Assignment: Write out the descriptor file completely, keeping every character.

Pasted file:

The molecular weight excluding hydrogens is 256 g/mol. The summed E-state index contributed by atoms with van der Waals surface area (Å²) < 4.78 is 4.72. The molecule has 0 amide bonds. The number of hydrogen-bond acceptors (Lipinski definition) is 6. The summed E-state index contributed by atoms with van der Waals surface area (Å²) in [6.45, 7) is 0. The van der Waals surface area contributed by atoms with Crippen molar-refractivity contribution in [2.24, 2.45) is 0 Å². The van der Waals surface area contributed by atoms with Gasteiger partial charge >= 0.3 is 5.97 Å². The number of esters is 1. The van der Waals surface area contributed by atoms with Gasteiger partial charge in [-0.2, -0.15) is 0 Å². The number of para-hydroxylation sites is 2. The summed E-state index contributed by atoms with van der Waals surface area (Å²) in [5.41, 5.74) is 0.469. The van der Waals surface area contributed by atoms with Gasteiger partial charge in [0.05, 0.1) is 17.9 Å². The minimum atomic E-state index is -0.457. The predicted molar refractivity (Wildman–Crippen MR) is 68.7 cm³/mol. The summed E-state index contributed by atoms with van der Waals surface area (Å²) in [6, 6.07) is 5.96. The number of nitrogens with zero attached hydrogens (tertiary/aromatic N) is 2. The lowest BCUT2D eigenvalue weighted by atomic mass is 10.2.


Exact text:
The molecular weight excluding hydrogens is 256 g/mol. The summed E-state index contributed by atoms with van der Waals surface area (Å²) < 4.78 is 4.72. The molecule has 0 amide bonds. The number of hydrogen-bond acceptors (Lipinski definition) is 6. The summed E-state index contributed by atoms with van der Waals surface area (Å²) in [6.45, 7) is 0. The van der Waals surface area contributed by atoms with Crippen molar-refractivity contribution in [2.24, 2.45) is 0 Å². The van der Waals surface area contributed by atoms with Gasteiger partial charge >= 0.3 is 5.97 Å². The number of esters is 1. The van der Waals surface area contributed by atoms with Gasteiger partial charge in [-0.2, -0.15) is 0 Å². The number of para-hydroxylation sites is 2. The summed E-state index contributed by atoms with van der Waals surface area (Å²) in [5.41, 5.74) is 0.469. The van der Waals surface area contributed by atoms with Gasteiger partial charge in [0.05, 0.1) is 17.9 Å². The minimum atomic E-state index is -0.457. The predicted molar refractivity (Wildman–Crippen MR) is 68.7 cm³/mol. The summed E-state index contributed by atoms with van der Waals surface area (Å²) in [6, 6.07) is 5.96. The number of nitrogens with zero attached hydrogens (tertiary/aromatic N) is 2. The lowest BCUT2D eigenvalue weighted by atomic mass is 10.2.